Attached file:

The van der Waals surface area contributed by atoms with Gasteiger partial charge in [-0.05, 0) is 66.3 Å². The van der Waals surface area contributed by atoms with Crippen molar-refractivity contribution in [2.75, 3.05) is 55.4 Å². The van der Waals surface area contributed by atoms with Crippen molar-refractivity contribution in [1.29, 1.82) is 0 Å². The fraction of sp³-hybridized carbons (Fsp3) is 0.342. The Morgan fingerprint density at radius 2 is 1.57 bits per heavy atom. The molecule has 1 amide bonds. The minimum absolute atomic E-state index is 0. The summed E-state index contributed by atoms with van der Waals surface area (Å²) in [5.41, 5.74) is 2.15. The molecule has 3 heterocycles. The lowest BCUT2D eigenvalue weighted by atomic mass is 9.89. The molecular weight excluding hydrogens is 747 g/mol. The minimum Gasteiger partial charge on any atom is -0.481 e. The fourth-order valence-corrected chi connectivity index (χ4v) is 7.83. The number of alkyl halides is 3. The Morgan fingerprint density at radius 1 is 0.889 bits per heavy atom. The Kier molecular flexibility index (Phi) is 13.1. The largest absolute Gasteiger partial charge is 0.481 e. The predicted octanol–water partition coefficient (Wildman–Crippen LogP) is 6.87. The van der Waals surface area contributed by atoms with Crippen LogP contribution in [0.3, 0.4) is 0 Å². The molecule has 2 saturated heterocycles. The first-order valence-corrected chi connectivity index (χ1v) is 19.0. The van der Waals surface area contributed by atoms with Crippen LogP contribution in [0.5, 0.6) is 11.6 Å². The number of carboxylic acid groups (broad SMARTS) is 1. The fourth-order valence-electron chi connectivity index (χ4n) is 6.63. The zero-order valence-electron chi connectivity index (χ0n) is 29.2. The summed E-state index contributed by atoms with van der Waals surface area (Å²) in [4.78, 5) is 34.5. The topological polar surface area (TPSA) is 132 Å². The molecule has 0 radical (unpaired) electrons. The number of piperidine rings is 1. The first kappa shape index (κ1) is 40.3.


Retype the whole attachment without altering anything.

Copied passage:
The van der Waals surface area contributed by atoms with Gasteiger partial charge in [-0.05, 0) is 66.3 Å². The van der Waals surface area contributed by atoms with Crippen molar-refractivity contribution in [2.75, 3.05) is 55.4 Å². The van der Waals surface area contributed by atoms with Crippen molar-refractivity contribution in [1.29, 1.82) is 0 Å². The fraction of sp³-hybridized carbons (Fsp3) is 0.342. The Morgan fingerprint density at radius 2 is 1.57 bits per heavy atom. The molecule has 1 amide bonds. The minimum absolute atomic E-state index is 0. The summed E-state index contributed by atoms with van der Waals surface area (Å²) in [5.41, 5.74) is 2.15. The molecule has 3 heterocycles. The lowest BCUT2D eigenvalue weighted by atomic mass is 9.89. The molecular weight excluding hydrogens is 747 g/mol. The minimum Gasteiger partial charge on any atom is -0.481 e. The fourth-order valence-corrected chi connectivity index (χ4v) is 7.83. The number of alkyl halides is 3. The Morgan fingerprint density at radius 1 is 0.889 bits per heavy atom. The Kier molecular flexibility index (Phi) is 13.1. The largest absolute Gasteiger partial charge is 0.481 e. The predicted octanol–water partition coefficient (Wildman–Crippen LogP) is 6.87. The van der Waals surface area contributed by atoms with Crippen LogP contribution in [0.3, 0.4) is 0 Å². The molecule has 2 saturated heterocycles. The first-order valence-corrected chi connectivity index (χ1v) is 19.0. The van der Waals surface area contributed by atoms with Crippen LogP contribution in [0.5, 0.6) is 11.6 Å². The number of carboxylic acid groups (broad SMARTS) is 1. The fourth-order valence-electron chi connectivity index (χ4n) is 6.63. The zero-order valence-electron chi connectivity index (χ0n) is 29.2. The summed E-state index contributed by atoms with van der Waals surface area (Å²) in [4.78, 5) is 34.5. The topological polar surface area (TPSA) is 132 Å². The molecule has 0 radical (unpaired) electrons. The number of piperidine rings is 1. The first kappa shape index (κ1) is 40.3.